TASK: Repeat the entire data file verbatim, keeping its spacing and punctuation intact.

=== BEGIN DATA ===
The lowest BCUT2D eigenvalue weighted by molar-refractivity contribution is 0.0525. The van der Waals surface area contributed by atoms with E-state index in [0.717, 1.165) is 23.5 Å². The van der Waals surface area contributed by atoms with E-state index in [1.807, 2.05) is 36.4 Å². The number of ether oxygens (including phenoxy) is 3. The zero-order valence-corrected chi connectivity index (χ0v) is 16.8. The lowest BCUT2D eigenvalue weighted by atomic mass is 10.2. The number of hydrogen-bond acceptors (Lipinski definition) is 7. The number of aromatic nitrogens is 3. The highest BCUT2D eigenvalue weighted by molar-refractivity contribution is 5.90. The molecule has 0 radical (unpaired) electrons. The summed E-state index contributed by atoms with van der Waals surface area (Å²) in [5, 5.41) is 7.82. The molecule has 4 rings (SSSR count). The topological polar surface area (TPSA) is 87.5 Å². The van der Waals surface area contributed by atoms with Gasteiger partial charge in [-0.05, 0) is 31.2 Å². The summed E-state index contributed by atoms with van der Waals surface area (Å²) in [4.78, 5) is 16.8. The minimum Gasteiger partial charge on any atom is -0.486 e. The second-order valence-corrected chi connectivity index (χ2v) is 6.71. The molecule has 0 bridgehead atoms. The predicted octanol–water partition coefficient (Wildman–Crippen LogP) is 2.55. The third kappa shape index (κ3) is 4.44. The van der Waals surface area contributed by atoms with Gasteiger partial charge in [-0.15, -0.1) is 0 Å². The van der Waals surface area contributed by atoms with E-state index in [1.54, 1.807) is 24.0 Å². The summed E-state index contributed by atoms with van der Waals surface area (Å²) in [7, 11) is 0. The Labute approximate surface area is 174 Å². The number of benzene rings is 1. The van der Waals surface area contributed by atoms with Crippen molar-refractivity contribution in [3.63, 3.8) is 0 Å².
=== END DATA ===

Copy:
The lowest BCUT2D eigenvalue weighted by molar-refractivity contribution is 0.0525. The van der Waals surface area contributed by atoms with E-state index in [0.717, 1.165) is 23.5 Å². The van der Waals surface area contributed by atoms with E-state index in [1.807, 2.05) is 36.4 Å². The number of ether oxygens (including phenoxy) is 3. The zero-order valence-corrected chi connectivity index (χ0v) is 16.8. The lowest BCUT2D eigenvalue weighted by atomic mass is 10.2. The number of hydrogen-bond acceptors (Lipinski definition) is 7. The number of aromatic nitrogens is 3. The highest BCUT2D eigenvalue weighted by molar-refractivity contribution is 5.90. The molecule has 0 radical (unpaired) electrons. The summed E-state index contributed by atoms with van der Waals surface area (Å²) in [5, 5.41) is 7.82. The molecule has 4 rings (SSSR count). The topological polar surface area (TPSA) is 87.5 Å². The van der Waals surface area contributed by atoms with Gasteiger partial charge in [-0.05, 0) is 31.2 Å². The summed E-state index contributed by atoms with van der Waals surface area (Å²) in [4.78, 5) is 16.8. The minimum Gasteiger partial charge on any atom is -0.486 e. The second-order valence-corrected chi connectivity index (χ2v) is 6.71. The molecule has 0 bridgehead atoms. The predicted octanol–water partition coefficient (Wildman–Crippen LogP) is 2.55. The third kappa shape index (κ3) is 4.44. The van der Waals surface area contributed by atoms with Gasteiger partial charge in [-0.15, -0.1) is 0 Å². The van der Waals surface area contributed by atoms with E-state index in [1.54, 1.807) is 24.0 Å². The summed E-state index contributed by atoms with van der Waals surface area (Å²) in [7, 11) is 0. The Labute approximate surface area is 174 Å². The number of benzene rings is 1. The van der Waals surface area contributed by atoms with Crippen molar-refractivity contribution in [3.63, 3.8) is 0 Å².